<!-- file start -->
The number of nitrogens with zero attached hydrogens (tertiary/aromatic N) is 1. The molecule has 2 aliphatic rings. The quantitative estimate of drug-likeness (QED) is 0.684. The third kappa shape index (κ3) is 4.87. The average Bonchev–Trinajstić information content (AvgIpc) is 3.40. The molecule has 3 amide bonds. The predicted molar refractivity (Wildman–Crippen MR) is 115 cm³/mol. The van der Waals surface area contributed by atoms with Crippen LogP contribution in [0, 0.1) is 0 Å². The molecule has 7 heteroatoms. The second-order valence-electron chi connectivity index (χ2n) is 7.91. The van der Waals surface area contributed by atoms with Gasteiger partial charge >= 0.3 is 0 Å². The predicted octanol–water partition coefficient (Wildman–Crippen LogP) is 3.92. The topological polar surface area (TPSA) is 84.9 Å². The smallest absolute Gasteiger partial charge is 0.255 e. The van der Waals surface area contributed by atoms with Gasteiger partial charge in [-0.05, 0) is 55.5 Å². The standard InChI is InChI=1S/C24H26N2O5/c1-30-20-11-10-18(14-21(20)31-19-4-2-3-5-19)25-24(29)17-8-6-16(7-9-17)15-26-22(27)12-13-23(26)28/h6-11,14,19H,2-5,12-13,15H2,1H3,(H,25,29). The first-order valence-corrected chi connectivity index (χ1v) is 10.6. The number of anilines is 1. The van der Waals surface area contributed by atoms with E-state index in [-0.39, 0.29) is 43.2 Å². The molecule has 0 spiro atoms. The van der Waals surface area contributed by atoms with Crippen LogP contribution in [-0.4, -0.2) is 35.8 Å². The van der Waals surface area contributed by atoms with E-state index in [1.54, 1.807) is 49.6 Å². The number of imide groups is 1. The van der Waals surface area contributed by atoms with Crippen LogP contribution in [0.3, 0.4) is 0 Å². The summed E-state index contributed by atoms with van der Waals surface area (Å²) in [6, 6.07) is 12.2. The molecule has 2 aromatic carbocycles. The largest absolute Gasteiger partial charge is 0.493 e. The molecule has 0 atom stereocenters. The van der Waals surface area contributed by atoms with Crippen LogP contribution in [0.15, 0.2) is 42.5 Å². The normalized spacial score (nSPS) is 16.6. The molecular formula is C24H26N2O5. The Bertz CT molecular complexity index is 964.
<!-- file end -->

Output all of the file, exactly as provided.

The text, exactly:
The number of nitrogens with zero attached hydrogens (tertiary/aromatic N) is 1. The molecule has 2 aliphatic rings. The quantitative estimate of drug-likeness (QED) is 0.684. The third kappa shape index (κ3) is 4.87. The average Bonchev–Trinajstić information content (AvgIpc) is 3.40. The molecule has 3 amide bonds. The predicted molar refractivity (Wildman–Crippen MR) is 115 cm³/mol. The van der Waals surface area contributed by atoms with Crippen LogP contribution in [0, 0.1) is 0 Å². The molecule has 7 heteroatoms. The second-order valence-electron chi connectivity index (χ2n) is 7.91. The van der Waals surface area contributed by atoms with Gasteiger partial charge >= 0.3 is 0 Å². The predicted octanol–water partition coefficient (Wildman–Crippen LogP) is 3.92. The topological polar surface area (TPSA) is 84.9 Å². The smallest absolute Gasteiger partial charge is 0.255 e. The van der Waals surface area contributed by atoms with Gasteiger partial charge in [-0.05, 0) is 55.5 Å². The standard InChI is InChI=1S/C24H26N2O5/c1-30-20-11-10-18(14-21(20)31-19-4-2-3-5-19)25-24(29)17-8-6-16(7-9-17)15-26-22(27)12-13-23(26)28/h6-11,14,19H,2-5,12-13,15H2,1H3,(H,25,29). The first-order valence-corrected chi connectivity index (χ1v) is 10.6. The number of anilines is 1. The van der Waals surface area contributed by atoms with E-state index in [-0.39, 0.29) is 43.2 Å². The molecule has 0 spiro atoms. The van der Waals surface area contributed by atoms with Crippen LogP contribution in [-0.4, -0.2) is 35.8 Å². The van der Waals surface area contributed by atoms with E-state index in [1.54, 1.807) is 49.6 Å². The number of imide groups is 1. The van der Waals surface area contributed by atoms with Crippen LogP contribution in [0.3, 0.4) is 0 Å². The summed E-state index contributed by atoms with van der Waals surface area (Å²) in [6, 6.07) is 12.2. The molecule has 2 aromatic carbocycles. The largest absolute Gasteiger partial charge is 0.493 e. The molecule has 0 atom stereocenters. The van der Waals surface area contributed by atoms with Crippen LogP contribution in [0.15, 0.2) is 42.5 Å². The normalized spacial score (nSPS) is 16.6. The molecular formula is C24H26N2O5. The Bertz CT molecular complexity index is 964.